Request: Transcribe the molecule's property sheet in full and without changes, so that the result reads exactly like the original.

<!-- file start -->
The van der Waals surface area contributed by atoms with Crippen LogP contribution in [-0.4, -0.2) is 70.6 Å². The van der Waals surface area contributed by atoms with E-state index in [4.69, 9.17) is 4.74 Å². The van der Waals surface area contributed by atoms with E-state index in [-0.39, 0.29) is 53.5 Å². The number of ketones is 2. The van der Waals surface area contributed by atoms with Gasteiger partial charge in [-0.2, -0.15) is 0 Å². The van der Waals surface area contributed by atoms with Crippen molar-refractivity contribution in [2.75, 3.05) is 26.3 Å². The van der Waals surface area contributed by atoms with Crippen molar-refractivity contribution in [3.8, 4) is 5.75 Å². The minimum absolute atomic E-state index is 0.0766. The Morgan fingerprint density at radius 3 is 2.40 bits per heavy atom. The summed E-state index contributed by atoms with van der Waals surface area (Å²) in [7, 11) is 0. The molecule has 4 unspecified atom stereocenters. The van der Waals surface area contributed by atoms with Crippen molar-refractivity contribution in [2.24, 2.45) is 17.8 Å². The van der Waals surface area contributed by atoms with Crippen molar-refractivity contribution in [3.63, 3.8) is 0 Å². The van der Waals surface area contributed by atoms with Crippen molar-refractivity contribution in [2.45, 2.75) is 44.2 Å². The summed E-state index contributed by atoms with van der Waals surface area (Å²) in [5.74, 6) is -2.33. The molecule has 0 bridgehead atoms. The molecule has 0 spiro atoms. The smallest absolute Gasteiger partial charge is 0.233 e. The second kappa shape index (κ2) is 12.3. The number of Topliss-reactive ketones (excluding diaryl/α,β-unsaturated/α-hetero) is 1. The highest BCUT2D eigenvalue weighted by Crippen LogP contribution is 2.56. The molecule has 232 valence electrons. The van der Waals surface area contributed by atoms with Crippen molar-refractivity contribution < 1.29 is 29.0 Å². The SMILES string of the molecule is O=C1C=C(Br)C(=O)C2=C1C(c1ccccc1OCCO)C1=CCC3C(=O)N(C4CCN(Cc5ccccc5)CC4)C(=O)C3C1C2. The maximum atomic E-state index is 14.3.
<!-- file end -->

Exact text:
The van der Waals surface area contributed by atoms with Crippen LogP contribution in [-0.4, -0.2) is 70.6 Å². The van der Waals surface area contributed by atoms with E-state index in [4.69, 9.17) is 4.74 Å². The van der Waals surface area contributed by atoms with E-state index in [-0.39, 0.29) is 53.5 Å². The number of ketones is 2. The van der Waals surface area contributed by atoms with Gasteiger partial charge in [-0.2, -0.15) is 0 Å². The van der Waals surface area contributed by atoms with Crippen molar-refractivity contribution in [2.75, 3.05) is 26.3 Å². The van der Waals surface area contributed by atoms with Crippen molar-refractivity contribution in [3.8, 4) is 5.75 Å². The minimum absolute atomic E-state index is 0.0766. The Morgan fingerprint density at radius 3 is 2.40 bits per heavy atom. The summed E-state index contributed by atoms with van der Waals surface area (Å²) in [7, 11) is 0. The molecule has 4 unspecified atom stereocenters. The van der Waals surface area contributed by atoms with Crippen molar-refractivity contribution in [2.24, 2.45) is 17.8 Å². The van der Waals surface area contributed by atoms with Crippen molar-refractivity contribution in [3.63, 3.8) is 0 Å². The van der Waals surface area contributed by atoms with Crippen molar-refractivity contribution in [2.45, 2.75) is 44.2 Å². The summed E-state index contributed by atoms with van der Waals surface area (Å²) in [5.74, 6) is -2.33. The molecule has 0 bridgehead atoms. The molecule has 0 spiro atoms. The smallest absolute Gasteiger partial charge is 0.233 e. The second kappa shape index (κ2) is 12.3. The number of Topliss-reactive ketones (excluding diaryl/α,β-unsaturated/α-hetero) is 1. The highest BCUT2D eigenvalue weighted by Crippen LogP contribution is 2.56. The molecule has 232 valence electrons. The van der Waals surface area contributed by atoms with Crippen molar-refractivity contribution < 1.29 is 29.0 Å². The SMILES string of the molecule is O=C1C=C(Br)C(=O)C2=C1C(c1ccccc1OCCO)C1=CCC3C(=O)N(C4CCN(Cc5ccccc5)CC4)C(=O)C3C1C2. The maximum atomic E-state index is 14.3.